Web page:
There won't be an algorithm to do this with 100% certainty, because if comments can be anything, they can also be compilable COBOL code. So you could theoretically write a program that means one thing if the comments are ignored, and something else entirely if the comments are treated as part of the COBOL.
But that's extremely unlikely. What's most likely to happen is that if you try to compile the code under the wrong convention, it will simply fail. So the only accurate way to do this is to try compiling/parsing the program one way, and if you come to a line that can't make sense, switch to the other style. You could also support passing an argument to the compiler when the style is already known.
You can try using heuristics like what you've described, but that will never be totally accurate. The most they can give you is a probability that the code is one or the other style, which will increase as they examine more and more lines of code. They could be useful for helping you guess the style before you start compiling, or for figuring out when the problem is really just a typo in the code.
Regarding ideas for heuristics, it's hard to say. If there were a standard comment sigil like
# in other languages, this would be a lot easier (actually, there is, but it sounds like your code doesn't follow this convention). The only thing I can think of would be to check whether every line (or maybe 99% of lines, and not counting empty lines or lines commented with
*) has a period somewhere before position 72.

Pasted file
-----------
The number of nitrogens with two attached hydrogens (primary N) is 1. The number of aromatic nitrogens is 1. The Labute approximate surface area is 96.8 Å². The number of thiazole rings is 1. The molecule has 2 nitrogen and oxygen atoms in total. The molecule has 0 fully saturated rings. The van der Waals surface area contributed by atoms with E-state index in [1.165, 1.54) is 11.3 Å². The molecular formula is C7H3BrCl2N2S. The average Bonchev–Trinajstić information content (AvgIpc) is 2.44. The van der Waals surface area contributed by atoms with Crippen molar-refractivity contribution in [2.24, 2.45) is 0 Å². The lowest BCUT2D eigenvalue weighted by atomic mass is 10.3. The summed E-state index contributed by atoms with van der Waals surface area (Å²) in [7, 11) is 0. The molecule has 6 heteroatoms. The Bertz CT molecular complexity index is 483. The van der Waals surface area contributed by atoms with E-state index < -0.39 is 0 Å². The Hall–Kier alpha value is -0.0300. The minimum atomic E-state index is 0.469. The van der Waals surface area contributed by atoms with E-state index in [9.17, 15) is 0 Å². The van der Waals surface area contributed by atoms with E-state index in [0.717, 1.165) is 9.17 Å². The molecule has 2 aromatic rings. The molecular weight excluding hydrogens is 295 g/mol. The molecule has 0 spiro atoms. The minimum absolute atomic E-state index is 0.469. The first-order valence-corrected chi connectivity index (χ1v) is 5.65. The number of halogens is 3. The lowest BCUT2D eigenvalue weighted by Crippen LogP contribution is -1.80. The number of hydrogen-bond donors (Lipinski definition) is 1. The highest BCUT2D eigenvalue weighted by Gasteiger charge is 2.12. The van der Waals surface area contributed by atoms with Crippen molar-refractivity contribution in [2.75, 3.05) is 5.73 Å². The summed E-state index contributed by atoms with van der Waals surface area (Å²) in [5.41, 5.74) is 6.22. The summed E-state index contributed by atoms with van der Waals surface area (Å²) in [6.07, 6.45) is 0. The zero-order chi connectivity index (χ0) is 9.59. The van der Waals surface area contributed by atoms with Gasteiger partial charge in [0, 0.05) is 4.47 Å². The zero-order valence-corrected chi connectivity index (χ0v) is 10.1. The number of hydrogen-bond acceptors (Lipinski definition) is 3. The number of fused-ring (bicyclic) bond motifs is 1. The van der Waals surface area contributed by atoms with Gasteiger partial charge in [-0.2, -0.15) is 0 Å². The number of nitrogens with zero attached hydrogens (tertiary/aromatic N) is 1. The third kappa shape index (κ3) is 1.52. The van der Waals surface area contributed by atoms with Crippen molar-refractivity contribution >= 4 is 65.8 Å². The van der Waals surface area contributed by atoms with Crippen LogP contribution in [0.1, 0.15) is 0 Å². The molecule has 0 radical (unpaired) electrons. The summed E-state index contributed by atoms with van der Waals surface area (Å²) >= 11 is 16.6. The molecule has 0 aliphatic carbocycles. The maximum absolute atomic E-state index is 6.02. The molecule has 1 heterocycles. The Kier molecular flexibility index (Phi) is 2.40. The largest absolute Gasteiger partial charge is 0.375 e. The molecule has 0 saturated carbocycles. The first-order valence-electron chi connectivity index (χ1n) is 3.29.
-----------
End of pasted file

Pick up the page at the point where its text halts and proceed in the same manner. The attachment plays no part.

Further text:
One thing you DON'T want to do is apply any heuristics to the part after position 72. That is, you don't want to be checking the comments to see if they're valid COBOL. You want to check what you know is COBOL first, and see if that works by itself. There are several reasons for this:
- Comments written in English are likely to have periods and quotes in them, so your first and second bullet points are out.
- Natural languages are WAY harder to parse than something like COBOL.
- The comments could easily have COBOL in them (maybe someone commented out the previous version of the line).
- An important rule for comments is that they should never affect what the program does. If changing the comments can change how the program is compiled, you violate that.
All that in mind, my opinion is that you shouldn't use heuristics at all. You should always try to compile the program under both conventions unless one is explicitly specified. There's a chance that code will compile successfully under both conventions, and then you'll have two different programs and no way to tell which one is correct.
If that happens, you need to compare the two results (perhaps with a hash or something) to see if they're the same program. If they're the same, great, but if not, you'll need to force the user to explicitly choose a convention.